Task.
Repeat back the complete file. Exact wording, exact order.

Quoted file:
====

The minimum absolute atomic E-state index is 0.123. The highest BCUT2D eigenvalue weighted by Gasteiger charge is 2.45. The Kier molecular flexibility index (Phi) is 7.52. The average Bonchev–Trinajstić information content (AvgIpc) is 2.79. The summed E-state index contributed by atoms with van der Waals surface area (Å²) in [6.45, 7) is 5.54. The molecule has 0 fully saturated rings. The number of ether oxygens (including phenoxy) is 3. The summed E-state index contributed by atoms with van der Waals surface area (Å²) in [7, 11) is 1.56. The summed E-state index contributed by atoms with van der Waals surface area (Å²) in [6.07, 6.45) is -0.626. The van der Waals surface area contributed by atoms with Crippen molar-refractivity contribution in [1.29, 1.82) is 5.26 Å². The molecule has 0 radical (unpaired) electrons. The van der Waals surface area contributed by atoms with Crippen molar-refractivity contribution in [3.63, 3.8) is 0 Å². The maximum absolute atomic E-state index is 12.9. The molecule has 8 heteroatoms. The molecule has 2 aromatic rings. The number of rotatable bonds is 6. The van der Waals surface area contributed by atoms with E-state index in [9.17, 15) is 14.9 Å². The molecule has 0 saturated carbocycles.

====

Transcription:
The minimum absolute atomic E-state index is 0.123. The highest BCUT2D eigenvalue weighted by Gasteiger charge is 2.45. The Kier molecular flexibility index (Phi) is 7.52. The average Bonchev–Trinajstić information content (AvgIpc) is 2.79. The summed E-state index contributed by atoms with van der Waals surface area (Å²) in [6.45, 7) is 5.54. The molecule has 0 fully saturated rings. The number of ether oxygens (including phenoxy) is 3. The summed E-state index contributed by atoms with van der Waals surface area (Å²) in [7, 11) is 1.56. The summed E-state index contributed by atoms with van der Waals surface area (Å²) in [6.07, 6.45) is -0.626. The van der Waals surface area contributed by atoms with Crippen molar-refractivity contribution in [1.29, 1.82) is 5.26 Å². The molecule has 0 radical (unpaired) electrons. The van der Waals surface area contributed by atoms with Crippen molar-refractivity contribution in [3.63, 3.8) is 0 Å². The maximum absolute atomic E-state index is 12.9. The molecule has 8 heteroatoms. The molecule has 2 aromatic rings. The number of rotatable bonds is 6. The van der Waals surface area contributed by atoms with E-state index in [9.17, 15) is 14.9 Å². The molecule has 0 saturated carbocycles.